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Edward Porter Alexander, Military memoirs of a Confederate: a critical narrative, Chapter 14: fall of 1862 (search)
12. the plan changed. Jackson's line. Franklin advances. Gibbon supports Meade. Meade strikes Gregg. the counter-stroke. Jackson's proposed attack. casualties. on the Federal right. the Formations. French and Hancock charge. Howard charges. Sturgis charges. sunken road Reenforced. Griffin's charge. Humphreys's first charge. Humphreys's second charge. Humphreys's report. Tyler's report. Getty's charge. Hawkins's account. a Federal conference. Dec. 14, sharp-shooting. Dec. 15, Burnside Retreats. flag of truce. casualties. New plans. the mud march. Burnside relieved. After the battle of Sharpsburg, rest, reorganization, and supplies were badly needed by both armies, and, as the initiative was now McClellan's, he determined not to move until he was thoroughly prepared. Lincoln had two months before drawn up his Emancipation Proclamation and was waiting for a victory to produce a favorable state of feeling for its issuance. Sharpsburg was now claimed as a
Edward Porter Alexander, Military memoirs of a Confederate: a critical narrative, Chapter 23: the fall of 1864 (search)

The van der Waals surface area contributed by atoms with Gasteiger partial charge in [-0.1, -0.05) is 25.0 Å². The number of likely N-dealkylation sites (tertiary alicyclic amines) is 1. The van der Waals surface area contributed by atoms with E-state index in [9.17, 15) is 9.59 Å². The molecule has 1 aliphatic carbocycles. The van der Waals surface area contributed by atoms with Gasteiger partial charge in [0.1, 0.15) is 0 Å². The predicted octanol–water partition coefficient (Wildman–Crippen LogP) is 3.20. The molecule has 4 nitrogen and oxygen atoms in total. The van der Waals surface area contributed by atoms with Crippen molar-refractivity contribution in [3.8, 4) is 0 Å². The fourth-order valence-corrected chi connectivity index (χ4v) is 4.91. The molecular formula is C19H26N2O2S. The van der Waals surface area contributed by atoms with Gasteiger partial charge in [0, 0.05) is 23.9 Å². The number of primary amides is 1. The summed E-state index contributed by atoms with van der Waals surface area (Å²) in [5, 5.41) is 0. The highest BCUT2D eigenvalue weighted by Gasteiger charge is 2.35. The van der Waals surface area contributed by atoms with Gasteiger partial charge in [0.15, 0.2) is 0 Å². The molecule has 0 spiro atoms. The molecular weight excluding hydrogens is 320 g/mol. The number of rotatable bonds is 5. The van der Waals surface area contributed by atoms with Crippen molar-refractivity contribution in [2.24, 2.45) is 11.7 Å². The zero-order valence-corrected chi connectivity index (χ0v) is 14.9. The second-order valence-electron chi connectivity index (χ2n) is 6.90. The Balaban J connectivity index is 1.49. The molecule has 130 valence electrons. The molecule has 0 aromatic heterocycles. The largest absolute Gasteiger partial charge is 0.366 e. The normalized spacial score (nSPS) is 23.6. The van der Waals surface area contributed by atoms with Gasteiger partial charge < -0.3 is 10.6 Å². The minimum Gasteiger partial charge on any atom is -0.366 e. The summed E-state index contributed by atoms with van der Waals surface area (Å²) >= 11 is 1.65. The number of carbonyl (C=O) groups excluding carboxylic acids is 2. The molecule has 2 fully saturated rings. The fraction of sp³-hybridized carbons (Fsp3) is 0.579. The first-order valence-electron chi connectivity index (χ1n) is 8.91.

ble for Hood to attack at Nashville, but he hoped to fortify and threaten until he was attacked, and then to gain a victory. What a vain hope! Efforts were being made to bring troops from Texas across the Mississippi, which also, of course, proved vain. They never even started. His force was now reduced to about 18,000 infantry and 5000 cavalry, with which he took position before Nashville on Dec. 2. Here he intrenched himself and awaited Thomas's attack, which the latter delayed until Dec. 15. By this date he had accumulated a force of over 53,000 men. With these he attacked on the 15th, but with little success and with severe losses at points where he assailed Hood's intrenchments. On the 15th, the Federals renewed their assaults and during the morning were again repulsed. About 3 P. M., they massed a large force under cover behind a hill about Hood's left centre, and under cover of a heavy fire of artillery made a gallant charge and carried Hood's line, which, seeing the